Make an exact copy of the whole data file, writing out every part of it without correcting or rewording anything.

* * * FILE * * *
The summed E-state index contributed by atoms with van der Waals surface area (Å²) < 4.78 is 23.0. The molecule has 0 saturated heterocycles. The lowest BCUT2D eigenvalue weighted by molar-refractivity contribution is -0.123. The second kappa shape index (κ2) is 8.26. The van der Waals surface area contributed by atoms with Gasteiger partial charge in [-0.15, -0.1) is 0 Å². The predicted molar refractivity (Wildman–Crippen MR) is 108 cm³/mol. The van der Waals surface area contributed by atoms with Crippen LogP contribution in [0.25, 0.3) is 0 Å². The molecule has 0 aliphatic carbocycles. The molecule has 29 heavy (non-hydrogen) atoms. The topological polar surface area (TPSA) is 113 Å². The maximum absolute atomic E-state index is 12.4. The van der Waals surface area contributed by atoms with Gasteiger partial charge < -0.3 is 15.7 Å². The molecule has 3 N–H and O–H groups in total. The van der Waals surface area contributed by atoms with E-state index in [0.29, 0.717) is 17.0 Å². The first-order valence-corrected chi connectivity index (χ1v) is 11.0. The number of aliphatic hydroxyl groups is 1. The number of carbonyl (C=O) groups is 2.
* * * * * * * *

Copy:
The summed E-state index contributed by atoms with van der Waals surface area (Å²) < 4.78 is 23.0. The molecule has 0 saturated heterocycles. The lowest BCUT2D eigenvalue weighted by molar-refractivity contribution is -0.123. The second kappa shape index (κ2) is 8.26. The van der Waals surface area contributed by atoms with Gasteiger partial charge in [-0.15, -0.1) is 0 Å². The predicted molar refractivity (Wildman–Crippen MR) is 108 cm³/mol. The van der Waals surface area contributed by atoms with Crippen LogP contribution in [0.25, 0.3) is 0 Å². The molecule has 0 aliphatic carbocycles. The molecule has 29 heavy (non-hydrogen) atoms. The topological polar surface area (TPSA) is 113 Å². The maximum absolute atomic E-state index is 12.4. The van der Waals surface area contributed by atoms with Gasteiger partial charge < -0.3 is 15.7 Å². The molecule has 3 N–H and O–H groups in total. The van der Waals surface area contributed by atoms with E-state index in [0.29, 0.717) is 17.0 Å². The first-order valence-corrected chi connectivity index (χ1v) is 11.0. The number of aliphatic hydroxyl groups is 1. The number of carbonyl (C=O) groups is 2.